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“P. M.” by David Owain Jones. Oil on Canvas on Panel; 23 5/8 inches by 31 1/2 inches. (Courtesy of David Owain Jones)

Years later, Jones returned to school believing a degree would be useful, and pursued a Design and Visual Arts degree at Auckland’s Unitec Institute of Technology. The visual arts component of the degree at Unitec is the school’s equivalent of a fine arts degree. Again, he felt that students were largely left to their own devices.

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David Owain Jones poses in front of a self-portrait in his studio in Auckland, New Zealand, on March 28, 2019. (Lorraine Ferrier/The Epoch Times)

Staying True to Tradition and Himself

In his own art, Jones is trying to re-create what he finds fascinating about Renaissance paintings. He recalls how he loved Renaissance paintings before he knew anything about that period in history. And when he viewed the paintings, he felt compelled to know who the people in the painting were, what they were doing, and who commissioned the art.

“There’s something beyond the verbal that was in there; that’s the most important thing for me,” he said. As such, he adds nondescript titles to his works and rarely adds descriptions, often to the amusement of his friends. He wants viewers to bypass their brains and simply experience his paintings by looking.

Jones’s self-portrait, from around 2011, seems to sum up his art. In the painting, he places his hand firmly on his chest in a gesture that shouts: “I am who I am.” Jones explains that it’s a gesture seen in the historical paintings he was studying at the time: from the late Renaissance, early Baroque, and Venetian painters such as Titian and Giorgione in particular.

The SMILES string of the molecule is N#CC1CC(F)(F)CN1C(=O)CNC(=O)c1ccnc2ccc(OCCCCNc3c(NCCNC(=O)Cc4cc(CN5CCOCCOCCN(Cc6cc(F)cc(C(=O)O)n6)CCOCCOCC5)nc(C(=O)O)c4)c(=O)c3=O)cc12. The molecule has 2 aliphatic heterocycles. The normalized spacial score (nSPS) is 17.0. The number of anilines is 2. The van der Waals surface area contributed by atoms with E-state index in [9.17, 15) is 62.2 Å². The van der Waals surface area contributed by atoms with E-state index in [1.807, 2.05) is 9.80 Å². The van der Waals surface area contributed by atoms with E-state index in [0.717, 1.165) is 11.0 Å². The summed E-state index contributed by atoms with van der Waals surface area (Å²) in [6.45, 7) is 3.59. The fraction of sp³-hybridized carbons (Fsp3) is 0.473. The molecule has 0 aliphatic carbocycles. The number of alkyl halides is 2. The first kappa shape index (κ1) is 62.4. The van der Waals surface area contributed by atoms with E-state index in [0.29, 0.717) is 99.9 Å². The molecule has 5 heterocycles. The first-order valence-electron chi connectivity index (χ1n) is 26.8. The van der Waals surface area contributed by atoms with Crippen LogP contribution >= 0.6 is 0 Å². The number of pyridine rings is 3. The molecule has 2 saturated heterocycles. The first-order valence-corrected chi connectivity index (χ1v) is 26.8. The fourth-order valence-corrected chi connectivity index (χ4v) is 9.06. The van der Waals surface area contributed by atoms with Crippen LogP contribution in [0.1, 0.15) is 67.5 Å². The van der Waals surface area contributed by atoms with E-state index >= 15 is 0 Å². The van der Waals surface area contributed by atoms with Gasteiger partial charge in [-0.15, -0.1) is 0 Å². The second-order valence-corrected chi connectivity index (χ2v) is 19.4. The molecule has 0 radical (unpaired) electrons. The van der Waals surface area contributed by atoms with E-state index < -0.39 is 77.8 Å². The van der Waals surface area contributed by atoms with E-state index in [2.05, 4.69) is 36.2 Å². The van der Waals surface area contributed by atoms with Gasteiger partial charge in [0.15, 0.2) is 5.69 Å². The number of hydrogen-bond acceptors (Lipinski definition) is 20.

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Self-portrait by David Owain Jones. Oil on canvas; 20 inches by 20 inches. (Courtesy of David Owain Jones)

His gesture is a strong statement, fitting for what he was experiencing. “I was quite insecure about doing the painting,” he said. No one he knew had an interest in traditional figurative art. That style of painting was “extremely out of place” compared to what his peers were painting.

Throughout his art education and conversations with contemporary artists, he came across a lot of assumptions that were being made about traditional artworks. Different bits of history were being grouped together that didn’t really belong together. He also felt that some of the authors on art theory, who were often quite famous critics or historical writers, “hadn’t really looked at the history of [traditional] painting that closely, or had looked quickly and made assumptions. And those assumptions were now being passed on to young artists as literal, … about a certain period of art.”

He therefore suggests that we educate ourselves on traditional art, and maybe spend more time looking rather than reading.

Nurturing Artists

When Jones teaches, it forces him to stop and reflect further on what makes a painting great and why, rather than to just keep on producing paintings, which can sometimes happen as a professional artist.

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David Owain Jones former studio was shared with up to 20 other artists within the community space of a central Auckland church. (Lorraine Ferrier/The Epoch Times)
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Paintings in progress in David Owain Jones’s studio. (Lorraine Ferrier/The Epoch Times)